Newspaper article Evening Chronicle (Newcastle, England)

Students' Murder Accused 'On Meth'

Newspaper article Evening Chronicle (Newcastle, England)

Students' Murder Accused 'On Meth'

Article excerpt

Byline: Sarah Scott Reporter sarah.scott@ncjmedia.co.uk

THREE of the four men accused of killing two Newcastle University students were high on crystal meth, police have said.

Neil Dalton and Aidan Brunger, both 22, were on a three-month placement in a hospital in Borneo when they were attacked.

The pair were on a night out in Kuching, when they were killed at 4.15am.

Police said three of the four men accused of killing Neil and Aidan after a row were high on mind-bending crystal meth, available for 40p a hit on the island, and known as syabu.

They have allegedly admitted the murders and could face the death penalty.

One local said: "People take syabu and go crazy. They can't sleep for days and they get violent.

But the youngsters buy it to get a quick hit for cheap."

A L Baik Bistro owner Avinash Ran told how he saw the aftermath of the horrific attacks that left Neil and Aidan dying 20 yards apart in the street.

And the 40-year-old said one of the knife gang fixed him with what seemed like a drug-crazed stare.

He added: "I was sitting behind the counter when I saw these two British students walking past. A few minutes later, one of my staff shouted, 'Come quick.' .' I ran outside and saw one of the students running, stumbling down the road towards me, while his friend went the other way.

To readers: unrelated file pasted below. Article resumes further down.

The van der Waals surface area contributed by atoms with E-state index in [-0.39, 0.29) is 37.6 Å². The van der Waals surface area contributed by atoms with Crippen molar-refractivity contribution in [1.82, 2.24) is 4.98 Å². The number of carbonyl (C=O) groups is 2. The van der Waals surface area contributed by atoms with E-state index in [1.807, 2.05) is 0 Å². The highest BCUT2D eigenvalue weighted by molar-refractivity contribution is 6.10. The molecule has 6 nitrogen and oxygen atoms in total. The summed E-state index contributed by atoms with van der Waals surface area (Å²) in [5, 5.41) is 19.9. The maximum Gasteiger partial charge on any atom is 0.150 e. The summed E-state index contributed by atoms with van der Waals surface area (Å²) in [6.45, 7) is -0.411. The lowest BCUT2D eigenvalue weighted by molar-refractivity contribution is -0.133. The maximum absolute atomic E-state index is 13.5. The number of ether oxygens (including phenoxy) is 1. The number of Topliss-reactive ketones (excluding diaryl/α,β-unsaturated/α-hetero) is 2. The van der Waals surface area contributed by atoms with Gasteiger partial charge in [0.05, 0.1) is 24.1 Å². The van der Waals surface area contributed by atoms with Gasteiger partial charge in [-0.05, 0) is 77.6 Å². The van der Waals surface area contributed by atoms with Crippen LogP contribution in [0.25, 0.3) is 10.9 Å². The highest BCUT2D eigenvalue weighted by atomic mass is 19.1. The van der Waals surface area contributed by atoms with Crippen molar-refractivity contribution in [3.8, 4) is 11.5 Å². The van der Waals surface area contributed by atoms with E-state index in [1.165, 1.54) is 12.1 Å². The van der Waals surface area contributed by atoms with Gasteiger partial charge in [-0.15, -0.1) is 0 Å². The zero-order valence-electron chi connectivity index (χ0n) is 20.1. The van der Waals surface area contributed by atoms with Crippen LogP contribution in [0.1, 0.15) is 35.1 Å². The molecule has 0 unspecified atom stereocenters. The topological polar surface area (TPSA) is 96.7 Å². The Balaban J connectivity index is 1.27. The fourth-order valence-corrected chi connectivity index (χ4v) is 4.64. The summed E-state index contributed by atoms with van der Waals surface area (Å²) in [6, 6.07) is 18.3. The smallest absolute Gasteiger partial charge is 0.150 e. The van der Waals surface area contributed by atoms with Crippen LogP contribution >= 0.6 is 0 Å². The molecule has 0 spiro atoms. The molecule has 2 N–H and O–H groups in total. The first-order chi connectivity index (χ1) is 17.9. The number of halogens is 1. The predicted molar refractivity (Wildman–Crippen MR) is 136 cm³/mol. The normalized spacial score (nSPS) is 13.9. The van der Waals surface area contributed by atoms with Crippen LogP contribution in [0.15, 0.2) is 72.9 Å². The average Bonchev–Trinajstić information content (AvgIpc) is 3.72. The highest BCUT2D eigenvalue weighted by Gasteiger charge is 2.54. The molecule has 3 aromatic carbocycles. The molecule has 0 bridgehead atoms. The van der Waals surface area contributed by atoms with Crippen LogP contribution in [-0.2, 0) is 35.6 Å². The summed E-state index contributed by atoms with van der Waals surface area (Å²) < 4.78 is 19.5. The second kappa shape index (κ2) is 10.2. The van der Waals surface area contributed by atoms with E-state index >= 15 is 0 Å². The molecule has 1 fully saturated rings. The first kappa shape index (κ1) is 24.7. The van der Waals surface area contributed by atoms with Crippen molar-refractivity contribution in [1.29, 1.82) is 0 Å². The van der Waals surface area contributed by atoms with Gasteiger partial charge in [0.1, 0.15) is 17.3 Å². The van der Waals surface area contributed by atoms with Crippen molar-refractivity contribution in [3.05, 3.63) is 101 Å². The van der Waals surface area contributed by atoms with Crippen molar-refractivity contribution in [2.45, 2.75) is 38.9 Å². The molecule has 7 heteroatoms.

"There was a man standing outside a white Perodua Viva car. There were other men inside the car. He looked right into my eyes when he saw me and slowly walked around the side of the car and got inside the passenger seat.

"He was trying to act all cool in front of his friends, but his eyes were wide like two moons. I don't know if he was on drugs, but he wasn't acting normally.

"Nobody acts like that after stabbing someone. It was like it was nothing to him."

Mr Ran told how he rushed to dying Neil's aid, but there was little he could do to save him.

As relatives of the pair prepared to fly to Borneo to identify their bodies, the businessman said: "I went to help Neil, who collapsed on the road.

"I said to him, 'I'll call for help, hold on' and I ran back into my bistro. …

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